-pH 7.2

-PaCO2 >77 mmHG

-PaO2 <60 mmHG

102

What can correcting CHRONIC hypercapnia (ie COPD) do to a pt?

metabolic alkalosis due to sudden retention of an assload of bicarb

103

What acid-base problem can hypernatremia cause?

Metabolic acidosis

104

What does lactic acidosis come from?

tissue hypoxia--> anaerobic metabolism --> lactate/hydrogen ions produced --> lactic acid formed

105

What causes ketoacidosis?

starvation/lack of insulin forces body to use fats---> fatty acid breakdown produces ketones

106

Why does lack of insulin have the same effect as starvation?

Water everywhere but not a drop to drink

(glucose cannot be moved into the cells)

107

What are some ingestible substances that break down and raise the body's acidity or stimulate production of metabolic acids?

aspirin/salicylates (salicylic acid)

methanol

ethylene (antifreeze/solvents)

108

What is high anion gap acidosis?

buffering of excess acids by bicarb

109

Loss of stomach acid causes alkalosis for obvious reasons, loss of what digestive fluids can cause acidosis?

bicarb rich pancreatic secretions

(Loss of GI fluid below the level of the duodenum )

110

What can cause acidosis from the loss of the bicarb in pancreatic fluid?

intestinal suction

fistulas

ileostomy over-drainage

severe diarrhea

111

When does the anion gap remain normal in the presence of metabolic acidosis?

loss of bicarb

OD of sodium

112

Why does acidosis affect neuromuscular function?

it wrecks cell membrane excitability

increases calcium by fucking up protein binding

113

What does wrecked cell permeability and increased calcium result in when pH gets down to 7?

Garbage myocardial contractility--decreased CO

114

In normal kidney function, what is done to deal with decreased cell membrane excitability and excess calcium in metabolic acidosis?

increased production of ammonia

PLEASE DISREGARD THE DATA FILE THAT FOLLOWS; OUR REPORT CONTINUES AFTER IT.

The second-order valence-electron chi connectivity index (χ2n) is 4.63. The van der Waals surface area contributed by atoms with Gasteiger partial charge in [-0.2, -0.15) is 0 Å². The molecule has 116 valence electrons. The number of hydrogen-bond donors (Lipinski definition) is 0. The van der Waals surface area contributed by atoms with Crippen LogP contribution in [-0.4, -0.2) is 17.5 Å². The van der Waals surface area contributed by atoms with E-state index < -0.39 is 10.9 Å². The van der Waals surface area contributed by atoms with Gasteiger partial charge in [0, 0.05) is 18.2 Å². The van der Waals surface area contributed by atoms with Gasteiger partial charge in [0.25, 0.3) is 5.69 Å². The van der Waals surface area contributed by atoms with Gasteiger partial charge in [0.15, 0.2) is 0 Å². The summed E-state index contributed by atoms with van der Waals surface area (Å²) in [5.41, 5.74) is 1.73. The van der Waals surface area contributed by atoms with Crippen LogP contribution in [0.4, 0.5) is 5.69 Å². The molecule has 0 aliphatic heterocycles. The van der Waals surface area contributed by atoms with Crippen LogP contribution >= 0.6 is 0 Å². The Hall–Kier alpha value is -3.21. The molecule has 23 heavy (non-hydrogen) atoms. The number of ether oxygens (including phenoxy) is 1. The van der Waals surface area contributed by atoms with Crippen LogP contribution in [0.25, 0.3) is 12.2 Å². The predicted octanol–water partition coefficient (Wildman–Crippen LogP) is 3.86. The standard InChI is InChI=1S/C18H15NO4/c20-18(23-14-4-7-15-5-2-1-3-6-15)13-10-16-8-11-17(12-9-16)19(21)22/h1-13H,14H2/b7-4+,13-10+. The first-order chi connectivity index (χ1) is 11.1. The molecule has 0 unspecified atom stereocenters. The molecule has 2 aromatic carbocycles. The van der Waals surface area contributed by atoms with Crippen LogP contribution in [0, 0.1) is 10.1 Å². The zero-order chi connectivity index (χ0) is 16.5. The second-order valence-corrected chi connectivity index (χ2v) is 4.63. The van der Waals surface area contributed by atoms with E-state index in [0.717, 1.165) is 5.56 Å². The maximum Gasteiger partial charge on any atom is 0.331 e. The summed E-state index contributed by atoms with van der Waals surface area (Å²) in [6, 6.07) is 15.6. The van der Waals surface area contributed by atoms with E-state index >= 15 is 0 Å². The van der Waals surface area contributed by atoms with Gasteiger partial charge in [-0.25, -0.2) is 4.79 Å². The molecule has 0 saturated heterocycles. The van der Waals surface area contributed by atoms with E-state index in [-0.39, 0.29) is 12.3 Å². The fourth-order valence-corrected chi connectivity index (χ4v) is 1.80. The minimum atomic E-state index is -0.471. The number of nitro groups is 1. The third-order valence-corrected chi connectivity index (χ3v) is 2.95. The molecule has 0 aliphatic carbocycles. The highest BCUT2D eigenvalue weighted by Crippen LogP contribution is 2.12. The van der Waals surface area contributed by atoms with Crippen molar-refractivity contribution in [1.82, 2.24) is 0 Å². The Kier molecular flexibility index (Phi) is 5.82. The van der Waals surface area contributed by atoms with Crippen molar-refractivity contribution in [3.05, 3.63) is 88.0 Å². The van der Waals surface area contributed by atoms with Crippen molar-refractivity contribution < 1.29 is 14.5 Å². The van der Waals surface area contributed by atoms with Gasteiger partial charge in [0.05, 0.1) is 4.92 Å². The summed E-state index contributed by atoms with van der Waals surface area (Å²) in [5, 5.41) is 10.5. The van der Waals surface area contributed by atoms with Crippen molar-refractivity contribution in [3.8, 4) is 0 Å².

flushing out acids/H+

115

Why is hyperkalemia common in acidosis?

Hydrogen enters cells, displacing potassium because of natural maintenance of the balance of cations and anions

116

How does metabolic acidosis induced protein binding fuckery result in increased free serum calcium?

Calcium is released from plasma proteins

117

Which electrolyte may be decreased in metabolic acidosis?

mag

118

What diseases are risk factors for metabolic acidosis?

anorexia (w/ cachexia)

laxative abuse/severe diarrhea

DKA

renal/hepatic failure

severe sepsis

salicylate overuse

119

What are the GENERAL manifestations of metabolic acidosis?

weakness/fatigue

malaise

headache

120

What are the GASTROINTESTINAL manifestations of metabolic acidosis?

N/V

decreased appetite

ab pain

121

What are the NEUROLOGICAL manifestations of metabolic acidosis?

decreased LOC

---stupor

------coma

122

What are the potential CARDIAC and RESPIRATORY manifestations of metabolic acidosis?

dysrhythmia

bradycardia

dyspnea

hyperventilation

123

Why might certain skeletal problems result in chronic acidosis?

phosphate and calcium are released from the bones

124

What are kussmaul respirations evidence of compensation for?

acidosis

125

What is the primary focus in treating metabolic acidosis?

treating the disorder that led to it

126

What are the two biggest concerns when treating a metabolic acidosis pt?

reducing cardiac damage

ensuring oxygenation

127

Which electrolyte imbalance resulting from metabolic acidosis is the greatest concern?

hyperkalemia

128

How is metabolic acidosis difinitively diagnosed?

ABG

serum electrolytes

(+ tests indicated by causative disorder)

129

What can be given to a metabolic acidosis pt other than bicarb to alkalize?

(ie what metabolizes down to bicarb?)

lactate

citrate

acetate

130

In acute metabolic acidosis, bicarb/acetate/lactate/citrate is given IV. How is it given in chronic cases?

PO

131

Why might bicarb use in treating acidosis lead to cardiac dysrhythmias if not carefully monitored?

K shifts back into cells at too fast a rate

132

When is bicarb not used to treat metabolic acidosis?

when the underlying condition can be treated instead

(DKA--insulin/fluids)

(crush injuries--perfusion enhancement)

133

What is the most common cause of metabolic acidosis in babies?

severe diarrhea

134

Why do older adults have an increased risk of metabolic acidosis?

-more chronic disease (DM, renal, metabolic)

-Polypharmacy (aspirin, diuretics, ACE inhibitors, etc)

135

Patients with underlying disease that puts them at risk of metabolic acidosis should be taught what?

metabolic acidosis presents with vague symptoms, like a virus, and they need to be seen if they develop them

136

In the patient with metabolic acidosis, what should slow cap refill and/or diminished peripheral pulse strength cause concern for?

decreased CO

137

In the patient with metabolic acidosis, what should widened QRS complex cause concern for?

potential cardiac arrest

increasing risk of dysrhythmias

138